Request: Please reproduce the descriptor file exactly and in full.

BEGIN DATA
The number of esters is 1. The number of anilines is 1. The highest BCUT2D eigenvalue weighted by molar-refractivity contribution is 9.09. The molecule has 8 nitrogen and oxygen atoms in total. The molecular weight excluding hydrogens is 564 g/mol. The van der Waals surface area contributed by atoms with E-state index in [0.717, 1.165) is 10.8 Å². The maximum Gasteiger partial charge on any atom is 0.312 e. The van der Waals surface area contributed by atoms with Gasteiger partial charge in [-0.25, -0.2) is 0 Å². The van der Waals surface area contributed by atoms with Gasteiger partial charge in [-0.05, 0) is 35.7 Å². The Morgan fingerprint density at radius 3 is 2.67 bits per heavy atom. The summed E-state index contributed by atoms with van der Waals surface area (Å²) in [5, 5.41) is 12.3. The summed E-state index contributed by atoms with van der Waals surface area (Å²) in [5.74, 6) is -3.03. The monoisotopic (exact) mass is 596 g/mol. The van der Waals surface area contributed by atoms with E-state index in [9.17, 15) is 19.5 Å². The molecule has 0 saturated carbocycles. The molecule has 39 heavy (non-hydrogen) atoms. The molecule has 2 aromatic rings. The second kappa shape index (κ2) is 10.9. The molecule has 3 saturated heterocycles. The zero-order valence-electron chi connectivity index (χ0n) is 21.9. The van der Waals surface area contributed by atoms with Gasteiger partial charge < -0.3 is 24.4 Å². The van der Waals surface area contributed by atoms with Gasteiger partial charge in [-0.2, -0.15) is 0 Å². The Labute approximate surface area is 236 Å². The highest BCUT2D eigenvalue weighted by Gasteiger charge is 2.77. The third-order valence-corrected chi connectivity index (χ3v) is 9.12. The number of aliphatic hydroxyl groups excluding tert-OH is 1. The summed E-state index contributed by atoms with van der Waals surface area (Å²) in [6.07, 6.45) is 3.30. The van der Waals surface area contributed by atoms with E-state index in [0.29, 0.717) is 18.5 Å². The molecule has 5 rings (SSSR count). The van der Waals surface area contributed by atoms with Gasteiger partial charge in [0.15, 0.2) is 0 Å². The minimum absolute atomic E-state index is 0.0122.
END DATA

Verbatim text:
The number of esters is 1. The number of anilines is 1. The highest BCUT2D eigenvalue weighted by molar-refractivity contribution is 9.09. The molecule has 8 nitrogen and oxygen atoms in total. The molecular weight excluding hydrogens is 564 g/mol. The van der Waals surface area contributed by atoms with E-state index in [0.717, 1.165) is 10.8 Å². The maximum Gasteiger partial charge on any atom is 0.312 e. The van der Waals surface area contributed by atoms with Gasteiger partial charge in [-0.25, -0.2) is 0 Å². The van der Waals surface area contributed by atoms with Gasteiger partial charge in [-0.05, 0) is 35.7 Å². The Morgan fingerprint density at radius 3 is 2.67 bits per heavy atom. The summed E-state index contributed by atoms with van der Waals surface area (Å²) in [5, 5.41) is 12.3. The summed E-state index contributed by atoms with van der Waals surface area (Å²) in [5.74, 6) is -3.03. The monoisotopic (exact) mass is 596 g/mol. The van der Waals surface area contributed by atoms with E-state index in [9.17, 15) is 19.5 Å². The molecule has 0 saturated carbocycles. The molecule has 39 heavy (non-hydrogen) atoms. The molecule has 2 aromatic rings. The second kappa shape index (κ2) is 10.9. The molecule has 3 saturated heterocycles. The zero-order valence-electron chi connectivity index (χ0n) is 21.9. The van der Waals surface area contributed by atoms with Gasteiger partial charge < -0.3 is 24.4 Å². The van der Waals surface area contributed by atoms with Gasteiger partial charge in [-0.2, -0.15) is 0 Å². The Labute approximate surface area is 236 Å². The highest BCUT2D eigenvalue weighted by Gasteiger charge is 2.77. The third-order valence-corrected chi connectivity index (χ3v) is 9.12. The number of aliphatic hydroxyl groups excluding tert-OH is 1. The summed E-state index contributed by atoms with van der Waals surface area (Å²) in [6.07, 6.45) is 3.30. The van der Waals surface area contributed by atoms with E-state index in [0.29, 0.717) is 18.5 Å². The molecule has 5 rings (SSSR count). The van der Waals surface area contributed by atoms with Gasteiger partial charge in [0.15, 0.2) is 0 Å². The minimum absolute atomic E-state index is 0.0122.